Effort waives local match requirement for Erie Canal & Niagara Falls heritage areas
Congressman Brian Higgins joined a bipartisan group of more than 60 members calling to temporarily waive local fund matching requirements for all national heritage areas. This waiver would come at no cost to taxpayers and would enable national heritage areas to access already appropriated federal funds in order to better support their communities working to weather the COVID-19 crisis.
Higgins and other members signing the letter wrote, “As corporate, local and state governments commitments lag in the face of this economic turmoil, many National Heritage Areas will find it difficult to secure the required one-to-one match for federal funds. A temporary waiver will ensure every NHA can spend their appropriated federal funds without delay and will not be held back in helping their communities cope with this unprecedented situation.”
America’s national heritage areas revitalize local communities through heritage preservation and tourism. They leverage an average of $5.50 in local, state and private funding for every federal dollar invested to advance crucial community projects. The National Parks Service oversees 49 national heritage areas deemed to be nationally significant based on their unique natural, historic and cultural features. Western New York is home to two national heritage areas: the Erie Canalway National Heritage Corridor and the Niagara Falls National Heritage Area.
The Niagara Falls National Heritage Area was designated by an act of Congress in 2008 and continues to promote economic opportunity and tourism in the Greater Niagara Region. The Niagara Falls National Heritage Area led the launch of the Discover Niagara Shuttle, visitor app, and Niagara Falls mural project, and contributed to the establishment of the Niagara Falls Underground Railroad Heritage Center.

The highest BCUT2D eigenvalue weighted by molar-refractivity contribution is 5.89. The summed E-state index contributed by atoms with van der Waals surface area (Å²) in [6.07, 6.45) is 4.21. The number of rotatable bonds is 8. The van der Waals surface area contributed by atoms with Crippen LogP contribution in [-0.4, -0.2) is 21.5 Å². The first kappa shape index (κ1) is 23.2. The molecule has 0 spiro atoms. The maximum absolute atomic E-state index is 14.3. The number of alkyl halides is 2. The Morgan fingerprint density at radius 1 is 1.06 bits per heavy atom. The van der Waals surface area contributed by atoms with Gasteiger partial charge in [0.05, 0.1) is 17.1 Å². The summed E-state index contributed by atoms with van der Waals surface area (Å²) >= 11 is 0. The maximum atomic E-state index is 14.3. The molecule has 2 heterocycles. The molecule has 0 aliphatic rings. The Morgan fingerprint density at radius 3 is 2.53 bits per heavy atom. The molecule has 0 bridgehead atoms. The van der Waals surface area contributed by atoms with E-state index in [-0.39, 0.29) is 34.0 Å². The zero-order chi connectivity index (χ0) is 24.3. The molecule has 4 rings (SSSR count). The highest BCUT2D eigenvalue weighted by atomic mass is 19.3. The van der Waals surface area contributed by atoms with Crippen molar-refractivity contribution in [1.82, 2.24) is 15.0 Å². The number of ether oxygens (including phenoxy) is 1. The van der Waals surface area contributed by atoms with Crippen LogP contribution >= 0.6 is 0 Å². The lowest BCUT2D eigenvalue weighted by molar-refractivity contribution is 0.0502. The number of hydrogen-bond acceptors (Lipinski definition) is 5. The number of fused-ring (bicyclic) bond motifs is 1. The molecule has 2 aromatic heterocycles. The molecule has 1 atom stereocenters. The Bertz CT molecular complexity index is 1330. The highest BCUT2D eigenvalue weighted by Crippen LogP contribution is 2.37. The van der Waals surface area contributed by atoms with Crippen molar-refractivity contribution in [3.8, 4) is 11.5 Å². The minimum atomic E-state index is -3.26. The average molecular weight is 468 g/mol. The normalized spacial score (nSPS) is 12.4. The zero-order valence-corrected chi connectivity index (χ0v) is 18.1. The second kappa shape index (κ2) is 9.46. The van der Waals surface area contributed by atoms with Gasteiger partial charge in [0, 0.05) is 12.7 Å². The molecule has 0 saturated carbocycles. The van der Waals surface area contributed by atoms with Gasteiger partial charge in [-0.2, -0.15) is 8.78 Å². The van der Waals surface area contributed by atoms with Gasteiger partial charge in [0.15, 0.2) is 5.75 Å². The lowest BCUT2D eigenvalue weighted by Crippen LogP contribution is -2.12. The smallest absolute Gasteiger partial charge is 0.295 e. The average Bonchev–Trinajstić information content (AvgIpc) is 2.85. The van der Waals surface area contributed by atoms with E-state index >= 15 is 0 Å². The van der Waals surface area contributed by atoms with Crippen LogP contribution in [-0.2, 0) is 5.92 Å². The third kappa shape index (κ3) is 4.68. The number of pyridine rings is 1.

Niagara Falls National Heritage Area Executive Director Sara Capen said, "More than ever, the Niagara Falls National Heritage Area continues to be a catalyst within our communities bringing long-waited projects to fruition. It is important that the federal investment continues undeterred so our partners can be assured of our commitment to help in restoring a strong local economy during these challenging times."
The Erie Canal was first designated a National Heritage Corridor by Congress in 2000. According to a 2016 report, the Erie Canalway National Heritage Corridor generates $307.7 million in economic impact, supports 3,240 jobs, and generates $34.9 million in tax revenues.
“Heritage areas regularly act as economic drivers and can play an especially important role as local economies look to rebound from the downward slide caused by the coronavirus outbreak,” Higgins added. “Removing the outside match requirement ensures access to the federal funding national heritage areas are entitled to so they can continue the good work they do as resources in our communities are stretched thin.”
The bipartisan letter is supported by the Alliance of National Heritage Areas and National Parks Conservation Association.